This investigation was supported by the Ministry of Science and Technical Development of the Republic of Serbia through Project no. 172015 OI.

References

  1. J. J. Grodzinski, “Polymeric gels and hydrogels for biomedical and pharmaceutical applications,” Polymers for Advanced Technologies, vol. 21, no. 1, pp. 27–47, 2010. View at Publisher · View at Google Scholar · View at Scopus
  2. R. Langer and D. A. Tirrell, “Designing materials for biology and medicine,” Nature, vol. 428, no. 6982, pp. 487–492, 2004. View at Publisher · View at Google Scholar · View at Scopus
  3. E. S. Place, N. D. Evans, and M. M. Stevens, “Complexity in biomaterials for tissue engineering,” Nature Materials, vol. 8, no. 6, pp. 457–470, 2009. View at Publisher · View at Google Scholar · View at Scopus
  4. N. A. Peppas and A. G. Mikos, “Preparation methods and structure of hydrogels,” in Hydrogels in Medicine and Pharmacy, N. A. Peppas, Ed., pp. 2–23, CRC Press, Boca Raton, Fla, USA, 1986.
  5. K. Park, W. C. W. Shalaby, and H. Park, “Hydrogels, definition, hydrogel as a biomaterial, biodegradable hydrogels, biodegradation,” in Biodegradable Hydrogels for Drug Delivery, K. Park, W. C. W. Shalaby, and H. Park, Eds., pp. 1–12, Technomic, Lancaster, UK, 1993.
  6. S. Chaterji, I. K. Kwon, and K. Park, “Smart polymeric gels: redefining the limits of biomedical devices,” Progress in Polymer Science, vol. 32, no. 8-9, pp. 1083–1122, 2007. View at Publisher · View at Google Scholar · View at Scopus
  7. A. Kikuchi and T. Okano, “Pulsatile drug release control using hydrogels,” Advanced Drug Delivery Reviews, vol. 54, no. 1, pp. 53–77, 2002. View at Publisher · View at Google Scholar · View at Scopus
  8. S. H. Hu, T. Y. Liu, D. M. Liu, and S. Y. Chen, “Controlled pulsatile drug release from a ferrogel by a high-frequency magnetic field,” Macromolecules, vol. 40, no. 19, pp. 6786–6788, 2007. View at Publisher · View at Google Scholar · View at Scopus
  9. D. S. Kohane and R. Langer, “Polymeric biomaterials in tissue engineering,” Pediatric Research, vol. 63, no. 5, pp. 487–491, 2008. View at Publisher · View at Google Scholar · View at Scopus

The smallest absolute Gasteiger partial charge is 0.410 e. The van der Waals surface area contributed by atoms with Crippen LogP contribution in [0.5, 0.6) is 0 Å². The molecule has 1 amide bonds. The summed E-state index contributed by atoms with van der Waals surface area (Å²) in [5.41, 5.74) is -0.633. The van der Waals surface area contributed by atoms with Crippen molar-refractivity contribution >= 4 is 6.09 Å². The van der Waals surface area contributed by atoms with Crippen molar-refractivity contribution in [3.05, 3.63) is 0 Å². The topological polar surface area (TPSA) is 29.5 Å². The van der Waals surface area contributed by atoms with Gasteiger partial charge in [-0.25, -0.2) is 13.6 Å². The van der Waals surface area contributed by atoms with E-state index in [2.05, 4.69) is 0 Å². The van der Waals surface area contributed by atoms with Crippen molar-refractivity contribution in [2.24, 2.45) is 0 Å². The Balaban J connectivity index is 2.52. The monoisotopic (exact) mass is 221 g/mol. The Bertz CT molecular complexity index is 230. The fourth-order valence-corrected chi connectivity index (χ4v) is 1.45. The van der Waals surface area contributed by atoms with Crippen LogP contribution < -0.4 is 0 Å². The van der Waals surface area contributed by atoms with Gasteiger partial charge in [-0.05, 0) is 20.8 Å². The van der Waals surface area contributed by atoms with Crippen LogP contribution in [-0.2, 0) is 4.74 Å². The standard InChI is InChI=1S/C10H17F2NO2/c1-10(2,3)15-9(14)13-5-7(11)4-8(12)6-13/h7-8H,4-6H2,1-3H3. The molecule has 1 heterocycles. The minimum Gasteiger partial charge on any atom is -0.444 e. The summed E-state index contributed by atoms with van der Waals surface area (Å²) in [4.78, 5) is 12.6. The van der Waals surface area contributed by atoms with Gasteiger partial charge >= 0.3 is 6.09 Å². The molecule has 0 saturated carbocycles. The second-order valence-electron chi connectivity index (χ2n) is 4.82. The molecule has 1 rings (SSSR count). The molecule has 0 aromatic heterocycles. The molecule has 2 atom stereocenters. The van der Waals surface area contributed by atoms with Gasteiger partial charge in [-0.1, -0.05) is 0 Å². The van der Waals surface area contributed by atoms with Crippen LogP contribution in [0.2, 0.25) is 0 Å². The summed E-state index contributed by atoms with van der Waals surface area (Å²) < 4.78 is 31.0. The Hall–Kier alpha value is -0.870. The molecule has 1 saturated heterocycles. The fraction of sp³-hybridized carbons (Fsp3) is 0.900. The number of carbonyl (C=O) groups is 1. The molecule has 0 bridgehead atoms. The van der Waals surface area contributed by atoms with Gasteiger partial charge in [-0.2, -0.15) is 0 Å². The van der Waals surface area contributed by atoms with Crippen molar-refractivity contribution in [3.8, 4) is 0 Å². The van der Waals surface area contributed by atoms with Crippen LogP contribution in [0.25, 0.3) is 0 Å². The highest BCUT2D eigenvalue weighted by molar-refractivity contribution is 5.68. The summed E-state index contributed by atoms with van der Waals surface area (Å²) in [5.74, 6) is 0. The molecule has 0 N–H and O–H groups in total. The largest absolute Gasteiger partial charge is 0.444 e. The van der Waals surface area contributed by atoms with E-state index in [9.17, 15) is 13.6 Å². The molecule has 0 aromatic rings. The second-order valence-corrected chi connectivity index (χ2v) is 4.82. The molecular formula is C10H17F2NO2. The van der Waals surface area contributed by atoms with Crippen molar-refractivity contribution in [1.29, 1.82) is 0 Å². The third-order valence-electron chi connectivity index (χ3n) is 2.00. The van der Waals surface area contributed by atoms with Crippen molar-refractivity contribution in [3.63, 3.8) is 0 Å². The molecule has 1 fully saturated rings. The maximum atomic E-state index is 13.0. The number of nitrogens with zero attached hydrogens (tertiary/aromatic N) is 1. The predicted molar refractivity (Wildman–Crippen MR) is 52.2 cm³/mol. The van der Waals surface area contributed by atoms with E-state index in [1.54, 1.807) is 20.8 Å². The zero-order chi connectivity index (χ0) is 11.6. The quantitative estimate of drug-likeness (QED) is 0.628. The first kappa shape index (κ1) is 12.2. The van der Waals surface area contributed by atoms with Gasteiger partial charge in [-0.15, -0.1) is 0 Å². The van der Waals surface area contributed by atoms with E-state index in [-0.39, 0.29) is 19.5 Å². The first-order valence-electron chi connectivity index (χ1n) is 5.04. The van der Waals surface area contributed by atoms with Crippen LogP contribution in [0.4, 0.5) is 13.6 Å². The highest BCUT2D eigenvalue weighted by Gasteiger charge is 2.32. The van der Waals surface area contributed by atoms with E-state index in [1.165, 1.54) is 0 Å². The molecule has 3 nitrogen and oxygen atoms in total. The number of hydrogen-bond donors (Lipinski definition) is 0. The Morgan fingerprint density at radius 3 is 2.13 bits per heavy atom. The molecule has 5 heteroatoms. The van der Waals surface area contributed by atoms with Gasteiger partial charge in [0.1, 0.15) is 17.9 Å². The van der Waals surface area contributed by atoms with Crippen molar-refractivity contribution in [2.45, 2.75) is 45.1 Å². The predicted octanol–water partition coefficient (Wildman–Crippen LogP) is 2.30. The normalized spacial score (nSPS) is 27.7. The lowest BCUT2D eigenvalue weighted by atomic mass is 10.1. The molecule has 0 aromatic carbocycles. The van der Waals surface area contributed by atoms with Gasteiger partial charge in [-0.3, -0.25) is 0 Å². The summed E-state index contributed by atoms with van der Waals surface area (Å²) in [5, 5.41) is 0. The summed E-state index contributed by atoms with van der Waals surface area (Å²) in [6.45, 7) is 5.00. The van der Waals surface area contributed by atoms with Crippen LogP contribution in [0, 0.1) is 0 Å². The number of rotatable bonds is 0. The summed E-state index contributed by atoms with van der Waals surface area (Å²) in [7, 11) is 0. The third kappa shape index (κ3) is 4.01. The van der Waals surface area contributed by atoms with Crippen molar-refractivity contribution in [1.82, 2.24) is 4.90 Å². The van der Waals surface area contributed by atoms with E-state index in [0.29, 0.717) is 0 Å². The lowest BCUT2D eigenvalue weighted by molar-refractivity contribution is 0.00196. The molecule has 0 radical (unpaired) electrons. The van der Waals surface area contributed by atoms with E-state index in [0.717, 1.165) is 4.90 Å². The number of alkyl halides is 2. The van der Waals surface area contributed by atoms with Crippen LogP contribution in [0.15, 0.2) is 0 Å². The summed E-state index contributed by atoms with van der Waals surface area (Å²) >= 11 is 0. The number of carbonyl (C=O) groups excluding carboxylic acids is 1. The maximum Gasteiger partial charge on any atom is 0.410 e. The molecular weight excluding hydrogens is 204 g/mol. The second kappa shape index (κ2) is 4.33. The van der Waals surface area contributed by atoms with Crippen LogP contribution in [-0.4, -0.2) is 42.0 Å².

10. J. F. Mano, “Stimuli-responsive polymeric systems for biomedical applications,” Advanced Engineering Materials, vol. 10, no. 6, pp. 515–527, 2008. View at Publisher · View at Google Scholar · View at Scopus
  11. M. Yamato, C. Konno, M. Utsumi, A. Kikuchi, and T. Okano, “Thermally responsive polymer-grafted surfaces facilitate patterned cell seeding and co-culture,” Biomaterials, vol. 23, no. 2, pp. 561–567, 2002. View at Publisher · View at Google Scholar · View at Scopus
  12. Y. Yeo and D. S. Kohane, “Polymers in the prevention of peritoneal adhesions,” European Journal of Pharmaceutics and Biopharmaceutics, vol. 68, no. 1, pp. 57–66, 2008. View at Publisher · View at Google Scholar · View at Scopus
  13. N. E. Fedorovich, J. Alblas, J. R. de Wijn, W. E. Hennink, A. B.J. Verbout, and W. J.A. Dhert, “Hydrogels as extracellular matrices for skeletal tissue engineering: state-of-the-art and novel application in organ printing,” Tissue Engineering, vol. 13, no. 8, pp. 1905–1925, 2007. View at Publisher · View at Google Scholar
  14. S. Möller, J. Weisser, S. Bischoff, and M. Schnabelrauch, “Dextran and hyaluronan methacrylate based hydrogels as matrices for soft tissue reconstruction,” Biomolecular Engineering, vol. 24, no. 5, pp. 496–504, 2007. View at Publisher · View at Google Scholar · View at Scopus
  15. E. Ho, A. Lowman, and M. Marcolongo, “Synthesis and characterization of an injectable hydrogel with tunable mechanical properties for soft tissue repair,” Biomacromolecules, vol. 7, no. 11, pp. 3223–3228, 2006. View at Publisher · View at Google Scholar · View at Scopus